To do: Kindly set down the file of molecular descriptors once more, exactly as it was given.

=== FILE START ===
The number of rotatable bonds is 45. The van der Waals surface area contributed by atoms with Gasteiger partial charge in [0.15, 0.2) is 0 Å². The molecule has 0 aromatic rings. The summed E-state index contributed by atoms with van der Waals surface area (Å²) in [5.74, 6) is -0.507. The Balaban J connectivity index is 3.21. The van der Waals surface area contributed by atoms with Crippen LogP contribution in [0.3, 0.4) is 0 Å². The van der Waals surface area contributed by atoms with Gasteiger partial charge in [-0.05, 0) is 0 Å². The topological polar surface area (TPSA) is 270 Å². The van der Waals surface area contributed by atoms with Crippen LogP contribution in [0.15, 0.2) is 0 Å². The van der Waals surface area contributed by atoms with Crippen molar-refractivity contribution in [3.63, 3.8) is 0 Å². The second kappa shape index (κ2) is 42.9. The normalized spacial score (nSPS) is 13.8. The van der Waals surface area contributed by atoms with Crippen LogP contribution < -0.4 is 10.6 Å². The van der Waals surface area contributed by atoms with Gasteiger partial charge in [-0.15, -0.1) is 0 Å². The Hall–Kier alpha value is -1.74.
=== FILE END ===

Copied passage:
The number of rotatable bonds is 45. The van der Waals surface area contributed by atoms with Gasteiger partial charge in [0.15, 0.2) is 0 Å². The molecule has 0 aromatic rings. The summed E-state index contributed by atoms with van der Waals surface area (Å²) in [5.74, 6) is -0.507. The Balaban J connectivity index is 3.21. The van der Waals surface area contributed by atoms with Crippen LogP contribution in [0.3, 0.4) is 0 Å². The van der Waals surface area contributed by atoms with Gasteiger partial charge in [-0.05, 0) is 0 Å². The topological polar surface area (TPSA) is 270 Å². The van der Waals surface area contributed by atoms with Crippen LogP contribution in [0.15, 0.2) is 0 Å². The van der Waals surface area contributed by atoms with Crippen molar-refractivity contribution in [3.63, 3.8) is 0 Å². The second kappa shape index (κ2) is 42.9. The normalized spacial score (nSPS) is 13.8. The van der Waals surface area contributed by atoms with Crippen LogP contribution < -0.4 is 10.6 Å². The van der Waals surface area contributed by atoms with Gasteiger partial charge in [-0.15, -0.1) is 0 Å². The Hall–Kier alpha value is -1.74.